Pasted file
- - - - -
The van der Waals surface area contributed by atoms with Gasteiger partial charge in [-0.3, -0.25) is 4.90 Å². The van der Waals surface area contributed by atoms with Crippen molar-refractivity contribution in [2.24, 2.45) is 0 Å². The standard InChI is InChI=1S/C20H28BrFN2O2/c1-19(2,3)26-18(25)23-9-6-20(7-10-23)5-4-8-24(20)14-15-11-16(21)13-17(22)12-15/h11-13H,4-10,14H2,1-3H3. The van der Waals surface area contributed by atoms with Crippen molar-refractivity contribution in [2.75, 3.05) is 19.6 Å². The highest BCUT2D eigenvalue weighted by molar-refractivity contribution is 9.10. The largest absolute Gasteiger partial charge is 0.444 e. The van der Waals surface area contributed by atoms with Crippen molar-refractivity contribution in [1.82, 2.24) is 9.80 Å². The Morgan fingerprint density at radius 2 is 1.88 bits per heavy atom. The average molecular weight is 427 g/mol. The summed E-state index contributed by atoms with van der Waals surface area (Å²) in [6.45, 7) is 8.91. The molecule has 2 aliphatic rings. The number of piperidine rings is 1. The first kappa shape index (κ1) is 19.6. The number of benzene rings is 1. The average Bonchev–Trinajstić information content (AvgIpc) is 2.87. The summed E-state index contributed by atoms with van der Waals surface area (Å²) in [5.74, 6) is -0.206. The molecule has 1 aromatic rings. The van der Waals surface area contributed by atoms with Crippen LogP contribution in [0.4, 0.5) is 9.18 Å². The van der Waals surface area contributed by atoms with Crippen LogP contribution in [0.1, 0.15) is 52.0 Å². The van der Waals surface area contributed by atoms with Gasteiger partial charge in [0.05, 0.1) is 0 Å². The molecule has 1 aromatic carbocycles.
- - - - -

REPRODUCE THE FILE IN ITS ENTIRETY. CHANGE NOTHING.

The van der Waals surface area contributed by atoms with Gasteiger partial charge in [-0.3, -0.25) is 4.90 Å². The van der Waals surface area contributed by atoms with Crippen molar-refractivity contribution in [2.24, 2.45) is 0 Å². The standard InChI is InChI=1S/C20H28BrFN2O2/c1-19(2,3)26-18(25)23-9-6-20(7-10-23)5-4-8-24(20)14-15-11-16(21)13-17(22)12-15/h11-13H,4-10,14H2,1-3H3. The van der Waals surface area contributed by atoms with Crippen molar-refractivity contribution in [2.75, 3.05) is 19.6 Å². The highest BCUT2D eigenvalue weighted by molar-refractivity contribution is 9.10. The largest absolute Gasteiger partial charge is 0.444 e. The van der Waals surface area contributed by atoms with Crippen molar-refractivity contribution in [1.82, 2.24) is 9.80 Å². The Morgan fingerprint density at radius 2 is 1.88 bits per heavy atom. The average molecular weight is 427 g/mol. The summed E-state index contributed by atoms with van der Waals surface area (Å²) in [6.45, 7) is 8.91. The molecule has 2 aliphatic rings. The number of piperidine rings is 1. The first kappa shape index (κ1) is 19.6. The number of benzene rings is 1. The average Bonchev–Trinajstić information content (AvgIpc) is 2.87. The summed E-state index contributed by atoms with van der Waals surface area (Å²) in [5.74, 6) is -0.206. The molecule has 1 aromatic rings. The van der Waals surface area contributed by atoms with Crippen LogP contribution in [0.4, 0.5) is 9.18 Å². The van der Waals surface area contributed by atoms with Crippen LogP contribution in [0.1, 0.15) is 52.0 Å². The van der Waals surface area contributed by atoms with Gasteiger partial charge in [0.05, 0.1) is 0 Å². The molecule has 1 aromatic carbocycles.